These are some of the most confident, commanding words in all of Scripture.  God is singing out prophetically to his people with an image of potent humility that nearly defies words.  And yet here are the words.   Until you understand the prophecy and experience it the way Jesus did, you’ll never really understand Palm Sunday or the really huge thing that happened that day.

Jesus had started the day with his disciples in the house at Bethany where Martha, Mary, and their brother Lazarus lived.  This was where Jesus and his disciples stayed whenever they were in Jerusalem.  It is only about five miles out from the City, and while it is a challenging walk, it provided them at least some small amount of privacy and a place to retreat to at the end of a day in Jerusalem as well as a place to pause before going into the City on pilgrimage and rest after the long trip down from Capernaum on the Northwestern rim of the Sea of Galilee. 

That’s what they had been doing on this particular Sunday.  If the biblical record in Luke is in the correct order, Jesus had spent several days in Bethany after raising Lazarus from the dead, so this was already anything but an ordinary visit.  Since no one in Israel would have traveled on a Sabbath, he had waited until Sunday to move his entourage the rest of the way into Jerusalem for Passover week. 

They had already arranged a rental hall on the second floor of a house in the main city.  That’s where they would gather as a group and celebrate Passover on the coming Thursday evening.  Galileans and Pharisees celebrated on Thursday evening because for them, the day of the 14th of Nissan began at Sundown the night before.  The Saducees and most Judean Jews celebrated Passover on Friday evening because their day began on Friday at dawn.  So much for a consistent calendar!  In any case, this strange arrangement made it a whole lot easier on the priests in Jerusalem who, by law, had to slaughter all of the paschal lambs and goats between 12 and 3 pm on the afternoon before Passover.   Just parenthetically, what that means is that the priests who were working on behalf of the Pharisees who put Jesus to death were most likely sacrificing the Passover Lambs at the same moment that the Lamb of God was being sacrificed on a cross.

The walk in from Bethany took them from the village at the Eastern base of Mt. Olivet – the Mount of Olives – up a steep set of switchbacks, a climb of over 1000 feet, until they came to just a set of huts… it couldn’t properly be called a village, though it had a name… Bethphage.  That’s where scene one of the drama happened. 

Jesus had sent two of his disciples, whose names have been lost to history, on ahead of the group to commandeer a donkey and her colt from in front of one of the huts in Bethphage.  I’m sure the owner of the older donkey wasn’t surprised that someone would want to rent her.  Walking up the hill from Bethany was one thing, but people who came through Bethphage were often tired by the time they got to the top of this last rise, and frankly there was a little money to be made ferrying them down to the Kidron Valley beyond.  It isn’t very far from there, maybe another couple of miles into Jerusalem, but sometimes older people especially liked the service.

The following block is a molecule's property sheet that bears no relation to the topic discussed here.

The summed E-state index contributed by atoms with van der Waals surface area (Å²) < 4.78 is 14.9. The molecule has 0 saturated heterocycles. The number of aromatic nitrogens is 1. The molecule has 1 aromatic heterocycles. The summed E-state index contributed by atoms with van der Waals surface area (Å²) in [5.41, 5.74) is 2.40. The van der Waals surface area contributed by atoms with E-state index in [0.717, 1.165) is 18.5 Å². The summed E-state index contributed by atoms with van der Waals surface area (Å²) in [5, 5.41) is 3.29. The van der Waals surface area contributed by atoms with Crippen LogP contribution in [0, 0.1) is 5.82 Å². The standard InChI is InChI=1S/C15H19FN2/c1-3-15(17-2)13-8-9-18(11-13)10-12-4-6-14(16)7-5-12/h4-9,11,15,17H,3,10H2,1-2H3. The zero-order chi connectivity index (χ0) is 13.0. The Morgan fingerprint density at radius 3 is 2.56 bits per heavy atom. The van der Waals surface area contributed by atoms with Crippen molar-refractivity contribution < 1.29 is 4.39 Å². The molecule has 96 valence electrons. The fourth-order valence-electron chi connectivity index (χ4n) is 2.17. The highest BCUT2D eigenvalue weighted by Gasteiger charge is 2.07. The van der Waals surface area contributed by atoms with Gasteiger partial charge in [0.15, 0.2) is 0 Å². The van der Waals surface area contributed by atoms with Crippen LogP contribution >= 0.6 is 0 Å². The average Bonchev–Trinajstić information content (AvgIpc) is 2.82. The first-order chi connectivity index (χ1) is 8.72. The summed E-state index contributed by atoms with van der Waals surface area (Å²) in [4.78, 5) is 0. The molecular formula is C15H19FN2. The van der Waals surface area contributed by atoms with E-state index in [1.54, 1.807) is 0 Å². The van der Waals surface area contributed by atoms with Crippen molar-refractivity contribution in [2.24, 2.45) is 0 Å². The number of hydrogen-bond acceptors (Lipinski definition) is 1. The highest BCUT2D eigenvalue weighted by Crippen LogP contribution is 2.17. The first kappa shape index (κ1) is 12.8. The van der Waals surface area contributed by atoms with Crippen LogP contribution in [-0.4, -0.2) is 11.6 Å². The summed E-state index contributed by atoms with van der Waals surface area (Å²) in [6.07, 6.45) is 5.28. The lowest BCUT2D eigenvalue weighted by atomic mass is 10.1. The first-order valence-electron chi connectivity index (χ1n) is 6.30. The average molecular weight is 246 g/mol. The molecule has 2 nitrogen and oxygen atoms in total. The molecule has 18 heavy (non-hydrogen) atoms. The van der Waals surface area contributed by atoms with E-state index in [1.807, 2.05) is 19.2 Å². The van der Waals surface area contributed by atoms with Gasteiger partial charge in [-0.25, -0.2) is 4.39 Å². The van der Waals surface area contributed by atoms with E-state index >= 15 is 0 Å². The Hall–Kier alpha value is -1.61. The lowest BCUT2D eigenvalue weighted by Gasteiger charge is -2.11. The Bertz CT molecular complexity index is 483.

Two disciples, whose names have been lost to history.  God uses little things.

It was Jesus wanting the colt also that they couldn’t understand.  “A colt!  What does he want with a donkey colt?   After what happened with Lazarus there would be huge crowds waiting in Jerusalem.  The picture of Jesus riding down into the valley and up to the Temple at the top of Mt. Moriah on a colt!  That would make him look downright ridiculous.  It certainly wouldn’t be befitting of someone they knew was about to be proclaimed king of Israel. 

Two nameless disciples and a donkey colt.  God uses little things.

Just as the owner of the donkey wasn’t surprised to find someone wanting to rent his beast of burden, the disciples weren’t surprised when they got to the hut and there actually was a donkey there.  These guys had gone in and out of Jerusalem frequently over the past couple of years, and each time they had passed through Bethphage on the way to or from Jerusalem.  When they met the fellow who owned the two donkeys all they said was, “The Master has need of them!”  They didn’t even identify Jesus by name.  That’s because the man who owned the donkeys probably knew them by name even though you and I will never know who they were.   And even if he didn’t know who they were, he knew who Jesus was.  At this point everyone knew who Jesus was.